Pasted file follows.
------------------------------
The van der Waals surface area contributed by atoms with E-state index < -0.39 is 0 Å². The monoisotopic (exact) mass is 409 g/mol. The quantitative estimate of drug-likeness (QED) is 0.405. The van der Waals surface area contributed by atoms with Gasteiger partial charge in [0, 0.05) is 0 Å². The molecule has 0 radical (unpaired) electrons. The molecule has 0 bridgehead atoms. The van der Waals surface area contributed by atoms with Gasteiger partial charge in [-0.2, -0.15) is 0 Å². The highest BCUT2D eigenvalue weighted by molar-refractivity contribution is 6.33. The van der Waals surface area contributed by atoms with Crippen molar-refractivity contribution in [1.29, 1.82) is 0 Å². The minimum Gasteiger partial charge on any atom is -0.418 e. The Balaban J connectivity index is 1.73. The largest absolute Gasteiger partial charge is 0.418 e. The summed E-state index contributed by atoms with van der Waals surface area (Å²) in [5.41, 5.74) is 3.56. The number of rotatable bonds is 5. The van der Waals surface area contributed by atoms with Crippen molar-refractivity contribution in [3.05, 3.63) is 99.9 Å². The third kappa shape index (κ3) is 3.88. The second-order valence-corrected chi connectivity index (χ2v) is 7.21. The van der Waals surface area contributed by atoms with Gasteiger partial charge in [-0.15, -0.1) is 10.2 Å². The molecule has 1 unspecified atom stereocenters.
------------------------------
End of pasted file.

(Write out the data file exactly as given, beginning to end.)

The van der Waals surface area contributed by atoms with E-state index < -0.39 is 0 Å². The monoisotopic (exact) mass is 409 g/mol. The quantitative estimate of drug-likeness (QED) is 0.405. The van der Waals surface area contributed by atoms with Gasteiger partial charge in [0, 0.05) is 0 Å². The molecule has 0 radical (unpaired) electrons. The molecule has 0 bridgehead atoms. The van der Waals surface area contributed by atoms with Gasteiger partial charge in [-0.2, -0.15) is 0 Å². The highest BCUT2D eigenvalue weighted by molar-refractivity contribution is 6.33. The van der Waals surface area contributed by atoms with Crippen molar-refractivity contribution in [1.29, 1.82) is 0 Å². The minimum Gasteiger partial charge on any atom is -0.418 e. The Balaban J connectivity index is 1.73. The largest absolute Gasteiger partial charge is 0.418 e. The summed E-state index contributed by atoms with van der Waals surface area (Å²) in [5.41, 5.74) is 3.56. The number of rotatable bonds is 5. The van der Waals surface area contributed by atoms with Crippen molar-refractivity contribution in [3.05, 3.63) is 99.9 Å². The third kappa shape index (κ3) is 3.88. The second-order valence-corrected chi connectivity index (χ2v) is 7.21. The van der Waals surface area contributed by atoms with Gasteiger partial charge in [-0.15, -0.1) is 10.2 Å². The molecule has 1 unspecified atom stereocenters.